"olive tree". In the Middle Ages the name became well-known in Western Europe because of the French epic 'La Chanson de Roland', in which Olivier was a friend and advisor of the hero Roland.
In England Oliver was a common medieval name, however it became rare after the 17th century because of the military commander Oliver Cromwell, who ruled the country following the civil war. The name was revived in the 19th century, perhaps in part due to the title character in Charles Dickens' novel 'Oliver Twist' (1838), which was about a poor orphan living on the streets of London.
Pronounced: pi-NEL-ə-pee (English)
Rating: 63% based on 22 votes
Possibly derived from Greek πηνελοψ (penelops)
, a type of duck. Alternatively it could be from πηνη (pene)
"threads, weft" and ωψ (ops)
"face, eye". In Homer
's epic the 'Odyssey' this is the name of the wife of Odysseus
, forced to fend off suitors while her husband is away fighting at Troy. It has occasionally been used as an English given name since the 16th century.
Pronounced: PER-SE-PO-NE (Classical Greek), pər-SEF-ə-nee (English)
Rating: 57% based on 7 votes
Meaning unknown, probably of Pre-Greek origin, but perhaps related to Greek περθω (pertho)
"to destroy" and φονη (phone)
"murder". In Greek myth
she was the daughter of Demeter
. She was abducted to the underworld by Hades
, but was eventually allowed to return to the surface for part of the year. The result of her comings and goings is the changing of the seasons.
Rating: 45% based on 22 votes
From a surname which comes from two distinct sources. As an Irish surname it is a variant of REILLY
. As an English surname it is derived from a place name meaning "rye clearing" in Old English
Pronounced: RAWJ-ər (English), RAW-ZHE (French), RO-gu (German)
Rating: 41% based on 23 votes
Means "famous spear" from the Germanic elements hrod
"fame" and ger
"spear". The Normans
brought this name to England, where it replaced the Old English cognate Hroðgar
(the name of the Danish king in the Anglo-Saxon epic 'Beowulf'). It was a common name in England during the Middle Ages. By the 18th century it was rare, but it was revived in following years. The name was borne by the Norman lords Roger I, who conquered Sicily in the 11th century, and his son Roger II, who ruled Sicily as a king.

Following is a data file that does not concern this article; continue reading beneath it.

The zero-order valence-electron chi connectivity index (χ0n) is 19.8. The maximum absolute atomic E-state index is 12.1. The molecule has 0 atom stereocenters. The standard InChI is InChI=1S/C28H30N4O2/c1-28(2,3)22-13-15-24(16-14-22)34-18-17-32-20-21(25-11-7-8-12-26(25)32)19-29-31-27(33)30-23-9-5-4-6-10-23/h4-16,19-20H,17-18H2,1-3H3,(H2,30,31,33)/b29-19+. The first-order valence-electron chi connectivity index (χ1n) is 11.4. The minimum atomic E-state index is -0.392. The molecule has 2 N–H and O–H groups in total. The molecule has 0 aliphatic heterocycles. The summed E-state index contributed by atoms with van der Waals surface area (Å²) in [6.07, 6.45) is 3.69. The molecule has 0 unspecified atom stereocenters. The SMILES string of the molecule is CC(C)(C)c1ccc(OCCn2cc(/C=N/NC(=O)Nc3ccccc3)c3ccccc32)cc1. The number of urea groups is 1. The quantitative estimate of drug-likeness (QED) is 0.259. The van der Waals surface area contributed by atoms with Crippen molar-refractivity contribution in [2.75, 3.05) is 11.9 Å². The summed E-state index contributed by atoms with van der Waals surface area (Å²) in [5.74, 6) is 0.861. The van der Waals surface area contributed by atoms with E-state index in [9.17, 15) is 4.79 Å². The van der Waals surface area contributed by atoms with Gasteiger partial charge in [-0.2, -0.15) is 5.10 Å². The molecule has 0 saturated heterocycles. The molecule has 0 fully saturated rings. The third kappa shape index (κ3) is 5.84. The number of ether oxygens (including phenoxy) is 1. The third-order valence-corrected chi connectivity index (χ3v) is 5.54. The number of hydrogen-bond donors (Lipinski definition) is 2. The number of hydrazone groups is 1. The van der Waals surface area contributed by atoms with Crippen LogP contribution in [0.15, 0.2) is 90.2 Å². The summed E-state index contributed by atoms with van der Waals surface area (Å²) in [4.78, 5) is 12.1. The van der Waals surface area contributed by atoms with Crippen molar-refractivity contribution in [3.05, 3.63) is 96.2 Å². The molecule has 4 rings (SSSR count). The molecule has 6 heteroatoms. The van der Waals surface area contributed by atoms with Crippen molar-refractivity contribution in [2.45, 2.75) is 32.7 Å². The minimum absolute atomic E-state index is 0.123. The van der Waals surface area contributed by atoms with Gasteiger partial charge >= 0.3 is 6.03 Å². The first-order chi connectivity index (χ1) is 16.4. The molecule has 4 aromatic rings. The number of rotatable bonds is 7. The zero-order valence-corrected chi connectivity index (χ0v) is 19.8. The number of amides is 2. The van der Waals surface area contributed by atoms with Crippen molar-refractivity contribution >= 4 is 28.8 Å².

Rating: 69% based on 24 votes
Originally a Norman form of a Germanic
name, which was composed of the elements hrod
"fame" and heid
"kind, sort, type". The Normans
introduced it to England in the forms Roese
. From an early date it was associated with the word for the fragrant flower rose
(derived from Latin rosa
). When the name was revived in the 19th century, it was probably with the flower in mind.
Rating: 53% based on 25 votes
Pronounced: və-RAHN-i-kə (American English), və-RAWN-i-kə (British English)
Rating: 59% based on 24 votes
Latin alteration of BERENICE
, the spelling influenced by the ecclesiastical Latin phrase vera icon
meaning "true image". This was the name of a legendary saint
who wiped Jesus
' face with a towel and then found his image imprinted upon it. Due to popular stories about her, the name was occasionally used in the Christian world in the Middle Ages. It was borne by the 17th-century Italian saint and mystic Veronica Giuliani. As an English name, it was not common until the 19th century, when it was imported from France and Scotland.
Pronounced: VIN-sənt (English), VEN-SAHN (French)
Rating: 68% based on 24 votes
From the Roman name Vincentius
, which was from Latin vincere
"to conquer". This name was popular among early Christians, and it was borne by many saints
. As an English name, Vincent
has been in use since the Middle Ages, though it did not become common until the 19th century. Famous bearers include the French priest Saint Vincent de Paul (1581-1660) and the post-impressionist painter Vincent van Gogh (1853-1890).
Pronounced: VIE-lit, VIE-ə-lit
Rating: 71% based on 24 votes
From the English word violet for the purple flower, ultimately derived from Latin viola. It was common in Scotland from the 16th century, and it came into general use as an English given name during the 19th century.
Rating: 70% based on 23 votes
From the Germanic
, which was composed of the elements wil
"will, desire" and helm
"helmet, protection". Saint
William of Gellone was an 8th-century cousin of Charlemagne
who became a monk. The name was common among the Normans
, and it became extremely popular in England after William the Conqueror was recognized as the first Norman king of England in the 11th century. It was later borne by three other English kings, as well as rulers of Scotland, Sicily (of Norman origin), the Netherlands and Prussia.
Other famous bearers include William Wallace, a 13th-century Scottish hero, and William Tell, a legendary 14th-century Swiss hero. In the literary world it was borne by dramatist William Shakespeare (1564-1616), poet William Blake (1757-1827), poet William Wordsworth (1770-1850), dramatist William Butler Yeats (1865-1939), author William Faulkner (1897-1962), and author William S. Burroughs (1914-1997).
Copyright © Mike Campbell 1996-2017.
Rating: 52% based on 22 votes